How do the consultations proceed? 

The way the psychologist's intervention takes place will depend on several things. Firstly, unless a psychologist is present in your company (which may be the case in large organisations but rarely in smaller ones), it is up to you to take steps to find an independent practice near you. 


The occupational psychologist must respect the code of ethics of their profession, and their duty is to preserve the private life and intimacy of their patients by guaranteeing respect for professional secrecy. No one is obliged to reveal anything about themselves, so it is up to the employee to decide whether or not to reveal their exchanges with the psychologist to their company and colleagues. 

First contact 

The first step is often difficult: picking up the phone and making an initial appointment with the psychologist. During this call, you will be asked to briefly explain the reasons why you want to consult the psychologist and, of course, to indicate your availability.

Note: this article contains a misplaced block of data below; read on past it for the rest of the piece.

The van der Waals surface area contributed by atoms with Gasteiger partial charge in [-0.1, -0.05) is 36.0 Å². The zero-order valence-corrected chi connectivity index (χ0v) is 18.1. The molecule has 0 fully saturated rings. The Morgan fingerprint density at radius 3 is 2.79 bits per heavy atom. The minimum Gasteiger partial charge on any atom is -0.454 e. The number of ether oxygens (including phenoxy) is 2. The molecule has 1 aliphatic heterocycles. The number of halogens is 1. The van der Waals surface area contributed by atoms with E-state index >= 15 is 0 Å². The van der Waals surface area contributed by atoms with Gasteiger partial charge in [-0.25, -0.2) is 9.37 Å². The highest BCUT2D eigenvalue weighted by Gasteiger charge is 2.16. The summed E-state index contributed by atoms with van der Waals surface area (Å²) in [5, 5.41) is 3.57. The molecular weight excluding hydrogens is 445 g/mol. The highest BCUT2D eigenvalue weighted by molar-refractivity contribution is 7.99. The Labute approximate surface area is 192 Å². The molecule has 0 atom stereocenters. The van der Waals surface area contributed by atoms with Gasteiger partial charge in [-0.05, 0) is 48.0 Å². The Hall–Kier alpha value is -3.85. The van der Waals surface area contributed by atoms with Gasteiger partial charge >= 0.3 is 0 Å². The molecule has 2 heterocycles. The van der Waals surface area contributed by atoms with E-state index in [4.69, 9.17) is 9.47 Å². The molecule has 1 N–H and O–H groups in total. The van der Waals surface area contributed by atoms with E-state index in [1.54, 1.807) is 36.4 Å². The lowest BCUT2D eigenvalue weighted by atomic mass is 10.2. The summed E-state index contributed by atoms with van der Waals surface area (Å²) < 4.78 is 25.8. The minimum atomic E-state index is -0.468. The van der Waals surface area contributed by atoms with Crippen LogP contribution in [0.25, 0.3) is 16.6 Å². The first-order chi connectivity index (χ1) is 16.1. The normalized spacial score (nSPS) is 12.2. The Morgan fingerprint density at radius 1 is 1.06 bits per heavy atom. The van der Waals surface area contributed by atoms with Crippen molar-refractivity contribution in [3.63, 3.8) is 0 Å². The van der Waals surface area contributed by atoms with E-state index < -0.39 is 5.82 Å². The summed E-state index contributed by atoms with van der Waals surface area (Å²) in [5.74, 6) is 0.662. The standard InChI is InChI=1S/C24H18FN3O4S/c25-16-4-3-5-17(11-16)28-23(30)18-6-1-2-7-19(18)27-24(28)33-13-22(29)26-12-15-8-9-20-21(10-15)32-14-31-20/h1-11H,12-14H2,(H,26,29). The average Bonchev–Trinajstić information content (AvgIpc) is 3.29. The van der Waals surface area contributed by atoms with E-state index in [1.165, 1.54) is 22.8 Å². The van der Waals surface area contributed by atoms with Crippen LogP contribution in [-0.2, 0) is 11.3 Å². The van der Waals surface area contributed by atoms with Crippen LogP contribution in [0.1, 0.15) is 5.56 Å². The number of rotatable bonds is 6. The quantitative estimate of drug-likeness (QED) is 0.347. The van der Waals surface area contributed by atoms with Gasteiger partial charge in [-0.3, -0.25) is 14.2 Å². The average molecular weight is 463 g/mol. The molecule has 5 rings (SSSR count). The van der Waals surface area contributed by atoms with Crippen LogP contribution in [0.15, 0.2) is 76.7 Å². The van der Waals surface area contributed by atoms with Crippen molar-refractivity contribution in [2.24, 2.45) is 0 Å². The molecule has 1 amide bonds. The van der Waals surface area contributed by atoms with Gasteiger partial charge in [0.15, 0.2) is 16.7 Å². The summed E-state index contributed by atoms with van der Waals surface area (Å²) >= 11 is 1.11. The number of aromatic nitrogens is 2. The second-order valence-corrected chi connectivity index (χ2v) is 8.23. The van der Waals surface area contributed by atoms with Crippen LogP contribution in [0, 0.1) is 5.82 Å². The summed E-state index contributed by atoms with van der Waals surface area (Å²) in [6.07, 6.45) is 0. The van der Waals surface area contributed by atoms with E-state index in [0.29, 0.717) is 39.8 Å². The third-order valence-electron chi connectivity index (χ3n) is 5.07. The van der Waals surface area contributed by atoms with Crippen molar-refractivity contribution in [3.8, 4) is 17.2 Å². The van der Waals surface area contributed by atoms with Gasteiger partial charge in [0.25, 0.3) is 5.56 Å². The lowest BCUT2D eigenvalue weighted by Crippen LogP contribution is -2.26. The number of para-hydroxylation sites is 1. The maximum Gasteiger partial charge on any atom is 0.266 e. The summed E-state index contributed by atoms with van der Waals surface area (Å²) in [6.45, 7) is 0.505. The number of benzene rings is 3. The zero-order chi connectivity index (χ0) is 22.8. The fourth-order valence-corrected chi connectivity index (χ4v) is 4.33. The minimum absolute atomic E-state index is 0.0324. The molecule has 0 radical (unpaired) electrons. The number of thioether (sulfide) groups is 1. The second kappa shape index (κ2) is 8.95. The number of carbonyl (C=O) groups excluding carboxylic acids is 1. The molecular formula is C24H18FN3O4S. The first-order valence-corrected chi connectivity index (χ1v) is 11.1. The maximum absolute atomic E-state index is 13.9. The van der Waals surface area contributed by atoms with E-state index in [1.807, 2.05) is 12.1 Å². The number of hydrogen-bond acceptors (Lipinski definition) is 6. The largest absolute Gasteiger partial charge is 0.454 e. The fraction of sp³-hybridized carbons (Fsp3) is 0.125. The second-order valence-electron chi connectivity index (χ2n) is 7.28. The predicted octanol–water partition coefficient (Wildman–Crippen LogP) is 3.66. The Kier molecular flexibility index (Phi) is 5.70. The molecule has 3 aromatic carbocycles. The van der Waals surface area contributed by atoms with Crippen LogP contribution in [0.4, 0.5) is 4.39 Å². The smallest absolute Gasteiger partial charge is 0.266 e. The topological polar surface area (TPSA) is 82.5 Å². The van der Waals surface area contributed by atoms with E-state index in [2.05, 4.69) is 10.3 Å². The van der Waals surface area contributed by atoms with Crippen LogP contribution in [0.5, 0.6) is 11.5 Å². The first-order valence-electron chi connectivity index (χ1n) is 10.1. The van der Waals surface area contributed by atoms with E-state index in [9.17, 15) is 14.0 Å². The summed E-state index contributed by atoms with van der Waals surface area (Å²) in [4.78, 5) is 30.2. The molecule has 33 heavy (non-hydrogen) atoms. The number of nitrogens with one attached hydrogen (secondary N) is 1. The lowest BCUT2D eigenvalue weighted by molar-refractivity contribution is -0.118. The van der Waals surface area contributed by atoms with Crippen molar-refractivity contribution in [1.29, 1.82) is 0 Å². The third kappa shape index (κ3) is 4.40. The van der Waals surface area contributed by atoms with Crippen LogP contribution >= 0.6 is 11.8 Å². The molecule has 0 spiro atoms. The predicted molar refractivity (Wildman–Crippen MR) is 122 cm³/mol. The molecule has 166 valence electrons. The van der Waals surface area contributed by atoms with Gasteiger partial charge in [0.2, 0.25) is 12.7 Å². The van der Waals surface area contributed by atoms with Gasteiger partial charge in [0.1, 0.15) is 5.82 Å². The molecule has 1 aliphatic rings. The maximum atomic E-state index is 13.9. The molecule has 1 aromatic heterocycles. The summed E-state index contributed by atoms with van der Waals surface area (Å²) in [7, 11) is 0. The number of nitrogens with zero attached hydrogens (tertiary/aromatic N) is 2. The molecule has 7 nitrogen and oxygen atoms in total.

Some psychologists allow patients to make an appointment directly online, even for a first consultation. 

Then, during the first session, the specialist will ask you questions to try to understand your situation and your difficulties, and define with you the course of action to follow.  


During this first appointment, the psychologist and the patient will agree together on the duration of the support. Thus, the follow-up will be more or less long depending on the situation and the needs of the patient. It may be limited to a single appointment or, on the contrary, extend over several months. In any case, the patient is free to shorten or extend this psychological support. 

Remote consultation

Remote consultations have become widely available these past two years and a growing number of occupational psychologists offer them. This option may suit some people, while others will feel more comfortable face-to-face. It's up to you!